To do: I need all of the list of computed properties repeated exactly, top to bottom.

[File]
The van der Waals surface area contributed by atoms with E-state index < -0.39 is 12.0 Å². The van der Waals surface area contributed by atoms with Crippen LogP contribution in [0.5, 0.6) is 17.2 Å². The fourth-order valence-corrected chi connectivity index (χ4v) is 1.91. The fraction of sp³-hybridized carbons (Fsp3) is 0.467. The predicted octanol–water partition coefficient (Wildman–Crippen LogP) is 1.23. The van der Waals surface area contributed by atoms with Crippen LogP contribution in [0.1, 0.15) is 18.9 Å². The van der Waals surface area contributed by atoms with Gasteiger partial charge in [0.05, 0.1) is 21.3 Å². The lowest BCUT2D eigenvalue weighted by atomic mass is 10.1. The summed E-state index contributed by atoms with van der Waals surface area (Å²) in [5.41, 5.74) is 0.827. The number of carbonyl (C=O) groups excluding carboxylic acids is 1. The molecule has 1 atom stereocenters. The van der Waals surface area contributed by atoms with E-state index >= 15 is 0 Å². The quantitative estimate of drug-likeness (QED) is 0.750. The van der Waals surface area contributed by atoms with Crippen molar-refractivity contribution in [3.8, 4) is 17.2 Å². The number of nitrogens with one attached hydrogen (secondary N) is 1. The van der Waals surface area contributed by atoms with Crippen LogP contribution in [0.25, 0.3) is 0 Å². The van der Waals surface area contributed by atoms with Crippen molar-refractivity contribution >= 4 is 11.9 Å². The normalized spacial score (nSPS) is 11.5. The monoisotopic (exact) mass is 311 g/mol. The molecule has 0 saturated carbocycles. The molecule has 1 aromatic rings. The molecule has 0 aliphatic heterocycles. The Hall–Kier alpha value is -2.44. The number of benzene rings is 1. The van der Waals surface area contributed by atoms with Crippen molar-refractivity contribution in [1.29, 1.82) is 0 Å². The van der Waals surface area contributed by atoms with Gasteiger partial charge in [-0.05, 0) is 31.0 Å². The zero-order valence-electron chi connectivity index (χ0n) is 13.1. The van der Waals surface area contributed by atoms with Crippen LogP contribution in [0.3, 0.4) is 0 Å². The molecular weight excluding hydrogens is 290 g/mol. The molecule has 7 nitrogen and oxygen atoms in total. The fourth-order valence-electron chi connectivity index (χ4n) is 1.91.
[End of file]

The van der Waals surface area contributed by atoms with E-state index < -0.39 is 12.0 Å². The van der Waals surface area contributed by atoms with Crippen LogP contribution in [0.5, 0.6) is 17.2 Å². The fourth-order valence-corrected chi connectivity index (χ4v) is 1.91. The fraction of sp³-hybridized carbons (Fsp3) is 0.467. The predicted octanol–water partition coefficient (Wildman–Crippen LogP) is 1.23. The van der Waals surface area contributed by atoms with Crippen LogP contribution in [0.1, 0.15) is 18.9 Å². The van der Waals surface area contributed by atoms with Gasteiger partial charge in [0.05, 0.1) is 21.3 Å². The lowest BCUT2D eigenvalue weighted by atomic mass is 10.1. The summed E-state index contributed by atoms with van der Waals surface area (Å²) in [5.41, 5.74) is 0.827. The number of carbonyl (C=O) groups excluding carboxylic acids is 1. The molecule has 1 atom stereocenters. The van der Waals surface area contributed by atoms with E-state index >= 15 is 0 Å². The quantitative estimate of drug-likeness (QED) is 0.750. The van der Waals surface area contributed by atoms with Crippen molar-refractivity contribution in [3.8, 4) is 17.2 Å². The number of nitrogens with one attached hydrogen (secondary N) is 1. The van der Waals surface area contributed by atoms with Crippen LogP contribution in [0.25, 0.3) is 0 Å². The van der Waals surface area contributed by atoms with Crippen molar-refractivity contribution >= 4 is 11.9 Å². The normalized spacial score (nSPS) is 11.5. The monoisotopic (exact) mass is 311 g/mol. The molecule has 0 saturated carbocycles. The molecule has 1 aromatic rings. The molecule has 0 aliphatic heterocycles. The Hall–Kier alpha value is -2.44. The number of benzene rings is 1. The van der Waals surface area contributed by atoms with Crippen molar-refractivity contribution in [1.29, 1.82) is 0 Å². The van der Waals surface area contributed by atoms with Gasteiger partial charge in [-0.05, 0) is 31.0 Å². The zero-order valence-electron chi connectivity index (χ0n) is 13.1. The van der Waals surface area contributed by atoms with Crippen LogP contribution in [0.3, 0.4) is 0 Å². The molecular weight excluding hydrogens is 290 g/mol. The molecule has 7 nitrogen and oxygen atoms in total. The fourth-order valence-electron chi connectivity index (χ4n) is 1.91.